Peptide Nucleic Acids: Synthetic DNA Analogues with Many Applications

Peptide nucleic acids (PNAs) were first proposed in the 1990s by Peter E. Nielsen of the
University of Copenhagen.1 Based on computer modeling data, he proposed that replacement of
the deoxyribose (or sugar) phosphate backbone of DNA with a neutral, achiral peptide-like
backbone comprising N-(2-aminoethyl) glycine units attached to nucleobases via methylene
carbonyl linkers would afford greater nuclease stability (resistance to enzyme degradation) and
cell membrane permeability. 2

When actual PNAs were synthesized, their properties were found to be as predicted by the
computer model. They are typically produced using established automated solid-phase peptide
synthesis methods (SPPS), which has the advantage of making modification of the backbone to
mediate physicochemical properties and incorporation of fluorescent probes more facile.

PNAs today are widely used synthetic DNA analogues, serving as artificial oligonucleotide
mimetics with higher metabolic stability and greater specificity for target DNA and RNA. The key
to the enhanced stability of PNA compared to DNA is their neutral backbones. Because they do
not have the same charge as the phosphoribosyl backbones of DNA and RNA, repulsive
electrostatic interactions do not occur when PNA bind to DNA or RNA. As a result, hybridization
with complementary DNA and RNA oligonucleotides via Watson-Crick base pairing proceeds
with strong H-bonding and base stacking and greater affinity than can be achieved with DNA. In
addition, this greater stability is retained regardless of the salt concentration used for

The increased stability and specificity of PNA binding with DNA and RNA makes PNA useful in
molecular biology and biochemical applications. 3 Because of their greater specificity, short,
fluorescently labelled PNA probes are useful for identifying point mutations and single
nucleotide polymorphisms and for fluorescent in situ hybridization studies (FISH). The stability
of PNA:RNA duplexes in low salt concentrations, meanwhile, enables PNA probes to
differentiate between regions of RNA not accessible to DNA probes that must be used in higher
salt concentrations in which the RNA would be highly structured. The ability of PNA probes to
tolerate wider salt ranges also creates opportunities for conducing analyses not possible with
DNA and RNA probes.

Due to their different backbone structures, PNAs are not susceptible to nucleic acid- and protein
modifying enzymes. Analysis of PNAs using common analytical techniques such as polymerase
chain reaction, restriction enzyme degradation, and proteolysis is therefore not possible. They
can, however, be used in other ways, such as to enhance amplification of target DNA in PCR

The main therapeutic application for PNAs is antisense gene silencing; their ability to bind DNA
and RNA makes it possible for PNAs to block replication, transcription, and protein synthesis. 3

[1] Nielsen, P. E.; Egholm, M.; Berg, R. H.; Buchardt, Science 1991, 254, 1497.
[2] Egholm, M.; Buchardt, 0.; Nielsen, P. E.; Berg, R. H. J. Am. Chem. Soc. 1992, 114, 1895.
[3] J. Saarbach, P. M. Sabale, N. Winssinger, Curr. Opin. Chem. Biol. 2019, 52, 112–124.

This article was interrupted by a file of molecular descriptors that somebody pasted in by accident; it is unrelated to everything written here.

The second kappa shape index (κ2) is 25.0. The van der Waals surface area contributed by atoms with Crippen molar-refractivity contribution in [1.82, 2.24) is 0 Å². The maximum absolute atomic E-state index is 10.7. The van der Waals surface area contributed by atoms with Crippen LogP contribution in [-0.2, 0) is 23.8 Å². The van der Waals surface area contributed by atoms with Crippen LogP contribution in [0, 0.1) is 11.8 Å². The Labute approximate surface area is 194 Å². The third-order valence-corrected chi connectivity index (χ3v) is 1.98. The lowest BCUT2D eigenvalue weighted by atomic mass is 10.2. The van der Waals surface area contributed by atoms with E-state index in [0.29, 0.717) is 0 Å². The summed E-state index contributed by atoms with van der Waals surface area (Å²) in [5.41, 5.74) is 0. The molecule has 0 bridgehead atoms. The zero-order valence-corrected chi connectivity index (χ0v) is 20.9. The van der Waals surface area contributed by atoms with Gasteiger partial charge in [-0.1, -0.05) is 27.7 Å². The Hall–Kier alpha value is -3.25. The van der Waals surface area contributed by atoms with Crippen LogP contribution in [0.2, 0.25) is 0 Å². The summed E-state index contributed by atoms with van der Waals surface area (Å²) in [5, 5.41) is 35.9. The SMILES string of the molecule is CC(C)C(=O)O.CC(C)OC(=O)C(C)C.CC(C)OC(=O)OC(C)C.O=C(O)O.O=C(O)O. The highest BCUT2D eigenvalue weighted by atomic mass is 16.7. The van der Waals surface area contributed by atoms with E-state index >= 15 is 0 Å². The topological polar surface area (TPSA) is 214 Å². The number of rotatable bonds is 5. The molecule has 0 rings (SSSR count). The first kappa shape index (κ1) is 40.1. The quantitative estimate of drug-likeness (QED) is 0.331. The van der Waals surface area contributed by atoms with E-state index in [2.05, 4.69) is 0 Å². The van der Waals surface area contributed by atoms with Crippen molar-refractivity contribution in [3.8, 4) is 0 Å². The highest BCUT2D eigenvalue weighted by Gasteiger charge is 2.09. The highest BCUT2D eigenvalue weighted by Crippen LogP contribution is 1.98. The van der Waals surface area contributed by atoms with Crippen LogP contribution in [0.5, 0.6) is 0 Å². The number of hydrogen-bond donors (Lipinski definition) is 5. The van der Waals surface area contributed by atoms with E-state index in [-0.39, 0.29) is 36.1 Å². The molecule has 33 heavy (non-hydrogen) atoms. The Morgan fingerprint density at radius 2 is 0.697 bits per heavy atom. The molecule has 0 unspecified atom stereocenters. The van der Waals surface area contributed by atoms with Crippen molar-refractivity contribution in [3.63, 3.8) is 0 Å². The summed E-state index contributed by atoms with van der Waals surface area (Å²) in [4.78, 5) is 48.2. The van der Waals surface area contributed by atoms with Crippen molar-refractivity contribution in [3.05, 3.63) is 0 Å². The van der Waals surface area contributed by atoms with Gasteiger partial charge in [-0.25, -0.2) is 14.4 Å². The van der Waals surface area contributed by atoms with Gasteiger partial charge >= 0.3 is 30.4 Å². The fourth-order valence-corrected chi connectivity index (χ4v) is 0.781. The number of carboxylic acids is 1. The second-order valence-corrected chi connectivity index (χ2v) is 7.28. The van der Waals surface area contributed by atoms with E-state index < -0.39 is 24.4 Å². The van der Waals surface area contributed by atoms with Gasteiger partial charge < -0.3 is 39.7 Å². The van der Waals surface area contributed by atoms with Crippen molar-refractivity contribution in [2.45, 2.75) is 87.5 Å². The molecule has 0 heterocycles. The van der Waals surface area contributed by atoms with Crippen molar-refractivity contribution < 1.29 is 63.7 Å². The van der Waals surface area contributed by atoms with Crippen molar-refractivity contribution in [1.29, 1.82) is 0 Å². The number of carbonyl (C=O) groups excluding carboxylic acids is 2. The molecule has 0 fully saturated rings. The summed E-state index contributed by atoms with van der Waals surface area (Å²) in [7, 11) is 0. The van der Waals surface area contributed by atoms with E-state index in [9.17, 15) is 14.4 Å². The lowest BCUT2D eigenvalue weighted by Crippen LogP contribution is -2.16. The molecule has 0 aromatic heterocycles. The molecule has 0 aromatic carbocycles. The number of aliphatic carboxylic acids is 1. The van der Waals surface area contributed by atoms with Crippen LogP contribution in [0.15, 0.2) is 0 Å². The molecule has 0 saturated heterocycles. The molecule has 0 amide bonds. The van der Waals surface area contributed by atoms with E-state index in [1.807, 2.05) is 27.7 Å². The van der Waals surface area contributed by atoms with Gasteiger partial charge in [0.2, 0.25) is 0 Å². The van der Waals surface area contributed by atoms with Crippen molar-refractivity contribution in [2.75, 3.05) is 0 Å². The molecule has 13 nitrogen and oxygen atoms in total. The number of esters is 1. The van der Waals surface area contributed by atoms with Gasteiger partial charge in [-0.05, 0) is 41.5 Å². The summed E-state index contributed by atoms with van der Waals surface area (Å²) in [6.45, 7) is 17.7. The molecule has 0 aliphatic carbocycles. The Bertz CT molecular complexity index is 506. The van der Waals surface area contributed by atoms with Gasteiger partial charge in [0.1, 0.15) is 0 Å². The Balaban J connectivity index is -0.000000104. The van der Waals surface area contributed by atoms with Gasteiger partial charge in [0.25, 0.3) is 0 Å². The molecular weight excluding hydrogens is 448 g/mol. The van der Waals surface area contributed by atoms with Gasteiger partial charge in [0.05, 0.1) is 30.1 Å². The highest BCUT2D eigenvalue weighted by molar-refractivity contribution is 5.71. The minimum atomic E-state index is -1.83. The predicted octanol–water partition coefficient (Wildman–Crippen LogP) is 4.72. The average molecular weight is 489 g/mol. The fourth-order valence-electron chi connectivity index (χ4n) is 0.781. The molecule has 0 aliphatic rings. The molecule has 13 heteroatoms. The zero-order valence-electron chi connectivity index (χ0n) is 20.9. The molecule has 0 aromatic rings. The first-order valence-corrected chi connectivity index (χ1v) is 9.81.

PNA Monomers: Building Blocks for Peptide Nucleic Acids

As with DNA and RNA oligonucleotides, peptide nucleic acids (PNAs) are typically produced via
automated, continuous solid-phase synthesis on peptide synthesizers, but from PNA monomers
with appropriate protecting groups.

For SPPS fluorenylmethyloxycarbonyl (Fmoc)- and benzhydryloxycarbonyl (Bhoc)-protected
PNA monomers are preferred because they allow for mild deprotection of all protecting groups
as well as easy cleavage of the resulting PNA oligomer from the resin. The Bhoc protecting
group is particular to PNA synthesis (vs. RNA and DNA synthesis), as it is used to protect the
primary amines of the heterocyclic bases in PNA monomers which are linked to Fmoc-protected
back bone. The benzyloxycarbonyl (Cbz) protecting group on the other hand is combined with
Boc-protected back bone. It, too, can be removed under acidic conditions, although they tend to
be harsh.

PNA monomers include Cbz- and Bhoc-protected natural nucleobases (cytosine C, guanine G,
adenine A, thymine T) attached to N-(2-aminoethyl) glycine units. Newer PNA monomers are
developed on a regular basis that include protected synthetic nucleobases such as J, U, thioU,
IG, M and D modified to afford certain physicochemical attributes. All PNA monomers are
designed to bind to the natural nucleobases present in DNA and RNA.

The modifications to PNA monomers that have been developed help overcome a range of
issues with the monomers themselves and those of the highly stable DNA and RNA duplexes
formed with PNAs. For instance, some Fmoc/Bhoc-protected PNA monomers exhibit low
solubility and tend to precipitate upon storage in solutions. PNA:DNA duplexes, meanwhile, also
tend to have lower aqueous solubility and a greater propensity to aggregate than DNA:DNA

PNA monomers with modified chemical structures, particularly at the gamma position, have
been shown to improve these properties. The synthesis of gamma-modified PNA monomers is
based on amino acids bearing exclusively heteroatoms. Modifications that cause changes in the
conformations of PNA monomers have also been explored.